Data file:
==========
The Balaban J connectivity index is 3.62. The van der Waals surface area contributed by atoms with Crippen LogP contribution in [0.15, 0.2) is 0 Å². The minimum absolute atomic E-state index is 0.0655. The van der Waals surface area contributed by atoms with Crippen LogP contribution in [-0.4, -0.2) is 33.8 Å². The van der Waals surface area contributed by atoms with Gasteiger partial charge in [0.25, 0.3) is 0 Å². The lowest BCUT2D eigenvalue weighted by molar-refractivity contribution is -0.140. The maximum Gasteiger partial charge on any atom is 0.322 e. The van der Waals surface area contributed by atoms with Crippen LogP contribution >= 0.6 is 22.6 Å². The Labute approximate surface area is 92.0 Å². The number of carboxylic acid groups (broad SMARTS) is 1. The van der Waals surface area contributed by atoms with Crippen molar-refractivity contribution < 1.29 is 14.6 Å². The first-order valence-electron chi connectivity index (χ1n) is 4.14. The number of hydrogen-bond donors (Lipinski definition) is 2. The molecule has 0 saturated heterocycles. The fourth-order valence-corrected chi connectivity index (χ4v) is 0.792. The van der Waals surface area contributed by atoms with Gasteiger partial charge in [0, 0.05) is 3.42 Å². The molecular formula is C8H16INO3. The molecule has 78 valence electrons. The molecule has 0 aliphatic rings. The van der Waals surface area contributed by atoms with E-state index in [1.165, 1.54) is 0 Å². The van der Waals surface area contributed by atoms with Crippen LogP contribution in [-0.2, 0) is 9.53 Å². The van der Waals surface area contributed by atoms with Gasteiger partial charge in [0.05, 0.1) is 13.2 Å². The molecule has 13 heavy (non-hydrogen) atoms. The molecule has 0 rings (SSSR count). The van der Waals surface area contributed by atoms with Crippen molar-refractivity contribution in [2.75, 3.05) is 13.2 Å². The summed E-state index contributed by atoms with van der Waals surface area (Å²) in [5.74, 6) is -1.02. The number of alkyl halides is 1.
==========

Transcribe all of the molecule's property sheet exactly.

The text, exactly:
The Balaban J connectivity index is 3.62. The van der Waals surface area contributed by atoms with Crippen LogP contribution in [0.15, 0.2) is 0 Å². The minimum absolute atomic E-state index is 0.0655. The van der Waals surface area contributed by atoms with Crippen LogP contribution in [-0.4, -0.2) is 33.8 Å². The van der Waals surface area contributed by atoms with Gasteiger partial charge in [0.25, 0.3) is 0 Å². The lowest BCUT2D eigenvalue weighted by molar-refractivity contribution is -0.140. The maximum Gasteiger partial charge on any atom is 0.322 e. The van der Waals surface area contributed by atoms with Crippen LogP contribution >= 0.6 is 22.6 Å². The Labute approximate surface area is 92.0 Å². The number of carboxylic acid groups (broad SMARTS) is 1. The van der Waals surface area contributed by atoms with Crippen molar-refractivity contribution < 1.29 is 14.6 Å². The first-order valence-electron chi connectivity index (χ1n) is 4.14. The number of hydrogen-bond donors (Lipinski definition) is 2. The molecule has 0 saturated heterocycles. The fourth-order valence-corrected chi connectivity index (χ4v) is 0.792. The van der Waals surface area contributed by atoms with Gasteiger partial charge in [0, 0.05) is 3.42 Å². The molecular formula is C8H16INO3. The molecule has 78 valence electrons. The molecule has 0 aliphatic rings. The van der Waals surface area contributed by atoms with E-state index in [1.165, 1.54) is 0 Å². The van der Waals surface area contributed by atoms with Crippen LogP contribution in [-0.2, 0) is 9.53 Å². The van der Waals surface area contributed by atoms with Gasteiger partial charge in [0.05, 0.1) is 13.2 Å². The molecule has 13 heavy (non-hydrogen) atoms. The molecule has 0 rings (SSSR count). The van der Waals surface area contributed by atoms with Crippen molar-refractivity contribution in [2.75, 3.05) is 13.2 Å². The summed E-state index contributed by atoms with van der Waals surface area (Å²) in [5.74, 6) is -1.02. The number of alkyl halides is 1.